As a divorced Michigan parent, you either pay or receive child support. CustodyXchange.com explains that Michigan law requires courts to issue child support orders in all cases involving custody issues of children under the age of 18 or still in high school.
The amount of child support you pay or receive depends on two basic factors: the amount of your net income in comparison to that of your former spouse and the amount of parenting time you spend with your children.
Net income calculation
Michigan calculates the child support basis by first adding the net monthly incomes you and your former spouse earn. Then it calculates each parent’s proportional share of this combined child support obligation.
For instance, suppose you have a net monthly income of $4,000 and your former spouse’s net monthly income is $6,000. This adds to $10,000, of which the two of you provide 40% and 60% respectively.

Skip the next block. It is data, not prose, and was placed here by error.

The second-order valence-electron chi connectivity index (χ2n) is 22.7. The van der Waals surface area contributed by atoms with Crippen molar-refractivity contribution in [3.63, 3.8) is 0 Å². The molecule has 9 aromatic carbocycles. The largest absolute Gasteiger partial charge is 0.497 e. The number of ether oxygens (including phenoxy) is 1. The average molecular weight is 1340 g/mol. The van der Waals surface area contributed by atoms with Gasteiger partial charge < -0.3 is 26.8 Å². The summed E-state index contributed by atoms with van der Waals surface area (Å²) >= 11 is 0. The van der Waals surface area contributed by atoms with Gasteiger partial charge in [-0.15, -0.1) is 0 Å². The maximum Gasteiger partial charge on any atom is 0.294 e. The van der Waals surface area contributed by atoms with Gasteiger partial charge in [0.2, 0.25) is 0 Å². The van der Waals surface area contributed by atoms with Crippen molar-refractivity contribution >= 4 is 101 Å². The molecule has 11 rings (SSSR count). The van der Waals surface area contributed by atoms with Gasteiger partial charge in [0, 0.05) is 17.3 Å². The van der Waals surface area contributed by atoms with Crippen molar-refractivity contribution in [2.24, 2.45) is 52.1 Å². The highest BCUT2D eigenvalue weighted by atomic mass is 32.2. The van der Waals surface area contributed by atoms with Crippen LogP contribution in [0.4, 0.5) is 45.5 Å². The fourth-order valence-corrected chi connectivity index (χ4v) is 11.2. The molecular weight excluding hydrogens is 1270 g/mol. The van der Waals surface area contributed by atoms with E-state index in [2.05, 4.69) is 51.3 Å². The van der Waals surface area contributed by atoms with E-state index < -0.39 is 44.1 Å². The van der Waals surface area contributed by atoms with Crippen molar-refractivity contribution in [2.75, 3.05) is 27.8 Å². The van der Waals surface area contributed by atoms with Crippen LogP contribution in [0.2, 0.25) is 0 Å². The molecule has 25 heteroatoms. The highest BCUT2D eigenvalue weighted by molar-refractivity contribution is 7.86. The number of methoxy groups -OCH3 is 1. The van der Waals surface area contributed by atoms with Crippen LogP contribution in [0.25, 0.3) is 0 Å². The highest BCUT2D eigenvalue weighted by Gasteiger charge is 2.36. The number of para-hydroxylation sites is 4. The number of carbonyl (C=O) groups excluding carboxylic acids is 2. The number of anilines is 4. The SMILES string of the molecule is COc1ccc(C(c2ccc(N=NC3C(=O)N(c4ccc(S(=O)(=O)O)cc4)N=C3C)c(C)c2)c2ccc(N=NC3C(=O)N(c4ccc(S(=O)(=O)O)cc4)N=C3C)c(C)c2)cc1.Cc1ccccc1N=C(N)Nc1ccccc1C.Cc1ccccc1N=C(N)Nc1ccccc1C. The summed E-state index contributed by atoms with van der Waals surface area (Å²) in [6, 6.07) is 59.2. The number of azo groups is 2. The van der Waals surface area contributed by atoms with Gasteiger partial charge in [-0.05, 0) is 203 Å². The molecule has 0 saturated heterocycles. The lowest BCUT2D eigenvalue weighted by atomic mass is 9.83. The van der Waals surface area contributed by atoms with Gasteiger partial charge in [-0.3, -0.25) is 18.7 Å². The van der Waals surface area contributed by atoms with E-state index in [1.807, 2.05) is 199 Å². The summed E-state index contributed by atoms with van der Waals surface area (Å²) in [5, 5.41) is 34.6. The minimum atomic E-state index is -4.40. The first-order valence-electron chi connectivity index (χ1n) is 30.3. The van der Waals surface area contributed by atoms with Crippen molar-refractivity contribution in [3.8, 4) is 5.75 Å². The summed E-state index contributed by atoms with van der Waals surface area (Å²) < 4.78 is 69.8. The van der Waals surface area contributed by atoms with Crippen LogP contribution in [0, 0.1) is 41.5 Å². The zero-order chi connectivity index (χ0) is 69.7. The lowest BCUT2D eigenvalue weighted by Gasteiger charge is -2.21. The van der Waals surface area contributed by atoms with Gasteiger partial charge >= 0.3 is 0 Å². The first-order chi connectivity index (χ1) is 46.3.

Parenting time calculation
Your parenting time agreement then comes into play. In general, the fewer overnights your children spend at your former spouse’s home, the greater the child support amount he or she will make to you.
The court has discretion to deviate from this basic child support formula whenever special circumstances dictate. For instance, if one of your children has special needs, the judge likely will order more than “normal” child support. In addition, should you and your former spouse later modify your parenting plan as your children get older, a modified child support order likely will follow.
Child support represents a legal obligation. Consequently, if you pay child support, you must pay it regardless of whether or not your former spouse abides by the parenting plan. Conversely, if you receive child support, you must abide by the parenting plan even if your former spouse becomes delinquent in child support payments.